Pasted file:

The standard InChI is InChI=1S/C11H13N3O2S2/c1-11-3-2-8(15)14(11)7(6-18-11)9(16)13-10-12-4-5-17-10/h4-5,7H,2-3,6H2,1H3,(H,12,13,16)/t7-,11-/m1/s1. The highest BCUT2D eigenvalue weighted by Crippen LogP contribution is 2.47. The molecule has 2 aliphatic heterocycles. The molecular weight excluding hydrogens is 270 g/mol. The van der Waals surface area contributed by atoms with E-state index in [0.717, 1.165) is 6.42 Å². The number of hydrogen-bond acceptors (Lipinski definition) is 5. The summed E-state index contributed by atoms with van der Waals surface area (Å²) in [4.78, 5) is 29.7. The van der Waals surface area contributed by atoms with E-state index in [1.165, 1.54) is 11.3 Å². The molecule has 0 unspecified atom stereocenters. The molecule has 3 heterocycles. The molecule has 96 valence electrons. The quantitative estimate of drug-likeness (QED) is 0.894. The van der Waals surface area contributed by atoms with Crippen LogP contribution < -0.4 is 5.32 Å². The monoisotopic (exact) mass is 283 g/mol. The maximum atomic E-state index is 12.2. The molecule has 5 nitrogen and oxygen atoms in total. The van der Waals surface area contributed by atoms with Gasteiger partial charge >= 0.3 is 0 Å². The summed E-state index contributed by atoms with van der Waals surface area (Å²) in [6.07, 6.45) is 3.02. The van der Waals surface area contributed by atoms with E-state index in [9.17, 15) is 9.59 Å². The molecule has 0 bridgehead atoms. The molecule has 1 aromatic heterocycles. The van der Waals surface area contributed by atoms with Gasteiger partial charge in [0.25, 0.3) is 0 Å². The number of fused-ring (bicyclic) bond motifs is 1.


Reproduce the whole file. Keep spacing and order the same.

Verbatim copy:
The standard InChI is InChI=1S/C11H13N3O2S2/c1-11-3-2-8(15)14(11)7(6-18-11)9(16)13-10-12-4-5-17-10/h4-5,7H,2-3,6H2,1H3,(H,12,13,16)/t7-,11-/m1/s1. The highest BCUT2D eigenvalue weighted by Crippen LogP contribution is 2.47. The molecule has 2 aliphatic heterocycles. The molecular weight excluding hydrogens is 270 g/mol. The van der Waals surface area contributed by atoms with E-state index in [0.717, 1.165) is 6.42 Å². The number of hydrogen-bond acceptors (Lipinski definition) is 5. The summed E-state index contributed by atoms with van der Waals surface area (Å²) in [4.78, 5) is 29.7. The van der Waals surface area contributed by atoms with E-state index in [1.165, 1.54) is 11.3 Å². The molecule has 0 unspecified atom stereocenters. The molecule has 3 heterocycles. The molecule has 96 valence electrons. The quantitative estimate of drug-likeness (QED) is 0.894. The van der Waals surface area contributed by atoms with Crippen LogP contribution < -0.4 is 5.32 Å². The monoisotopic (exact) mass is 283 g/mol. The maximum atomic E-state index is 12.2. The molecule has 5 nitrogen and oxygen atoms in total. The van der Waals surface area contributed by atoms with Gasteiger partial charge >= 0.3 is 0 Å². The summed E-state index contributed by atoms with van der Waals surface area (Å²) in [6.07, 6.45) is 3.02. The van der Waals surface area contributed by atoms with E-state index in [9.17, 15) is 9.59 Å². The molecule has 0 bridgehead atoms. The molecule has 1 aromatic heterocycles. The van der Waals surface area contributed by atoms with Gasteiger partial charge in [0.25, 0.3) is 0 Å². The number of fused-ring (bicyclic) bond motifs is 1.